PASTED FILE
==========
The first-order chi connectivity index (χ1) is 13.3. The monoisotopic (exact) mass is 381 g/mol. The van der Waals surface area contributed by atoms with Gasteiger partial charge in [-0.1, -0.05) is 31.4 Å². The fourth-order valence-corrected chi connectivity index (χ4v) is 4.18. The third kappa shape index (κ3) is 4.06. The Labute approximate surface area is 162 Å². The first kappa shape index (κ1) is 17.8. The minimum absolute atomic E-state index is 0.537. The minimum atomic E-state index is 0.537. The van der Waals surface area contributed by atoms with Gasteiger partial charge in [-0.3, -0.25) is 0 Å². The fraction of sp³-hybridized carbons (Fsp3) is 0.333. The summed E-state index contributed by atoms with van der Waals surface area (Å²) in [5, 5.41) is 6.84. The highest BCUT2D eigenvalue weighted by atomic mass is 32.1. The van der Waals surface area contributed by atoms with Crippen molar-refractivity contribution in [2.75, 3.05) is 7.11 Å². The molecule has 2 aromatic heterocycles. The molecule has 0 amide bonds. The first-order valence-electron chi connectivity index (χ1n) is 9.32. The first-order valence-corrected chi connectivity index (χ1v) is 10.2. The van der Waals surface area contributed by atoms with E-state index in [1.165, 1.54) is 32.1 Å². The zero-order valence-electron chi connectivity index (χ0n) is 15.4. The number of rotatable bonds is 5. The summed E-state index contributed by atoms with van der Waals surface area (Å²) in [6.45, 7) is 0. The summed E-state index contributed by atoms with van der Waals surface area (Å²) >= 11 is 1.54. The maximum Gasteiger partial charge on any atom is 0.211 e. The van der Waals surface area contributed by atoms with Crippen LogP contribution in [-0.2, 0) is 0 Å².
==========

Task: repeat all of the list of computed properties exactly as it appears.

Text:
The first-order chi connectivity index (χ1) is 13.3. The monoisotopic (exact) mass is 381 g/mol. The van der Waals surface area contributed by atoms with Gasteiger partial charge in [-0.1, -0.05) is 31.4 Å². The fourth-order valence-corrected chi connectivity index (χ4v) is 4.18. The third kappa shape index (κ3) is 4.06. The Labute approximate surface area is 162 Å². The first kappa shape index (κ1) is 17.8. The minimum absolute atomic E-state index is 0.537. The minimum atomic E-state index is 0.537. The van der Waals surface area contributed by atoms with Gasteiger partial charge in [-0.3, -0.25) is 0 Å². The fraction of sp³-hybridized carbons (Fsp3) is 0.333. The summed E-state index contributed by atoms with van der Waals surface area (Å²) in [5, 5.41) is 6.84. The highest BCUT2D eigenvalue weighted by atomic mass is 32.1. The van der Waals surface area contributed by atoms with Crippen molar-refractivity contribution in [2.75, 3.05) is 7.11 Å². The molecule has 2 aromatic heterocycles. The molecule has 0 amide bonds. The first-order valence-electron chi connectivity index (χ1n) is 9.32. The first-order valence-corrected chi connectivity index (χ1v) is 10.2. The van der Waals surface area contributed by atoms with E-state index in [1.165, 1.54) is 32.1 Å². The zero-order valence-electron chi connectivity index (χ0n) is 15.4. The number of rotatable bonds is 5. The summed E-state index contributed by atoms with van der Waals surface area (Å²) in [6.45, 7) is 0. The summed E-state index contributed by atoms with van der Waals surface area (Å²) >= 11 is 1.54. The maximum Gasteiger partial charge on any atom is 0.211 e. The van der Waals surface area contributed by atoms with Crippen LogP contribution in [-0.2, 0) is 0 Å².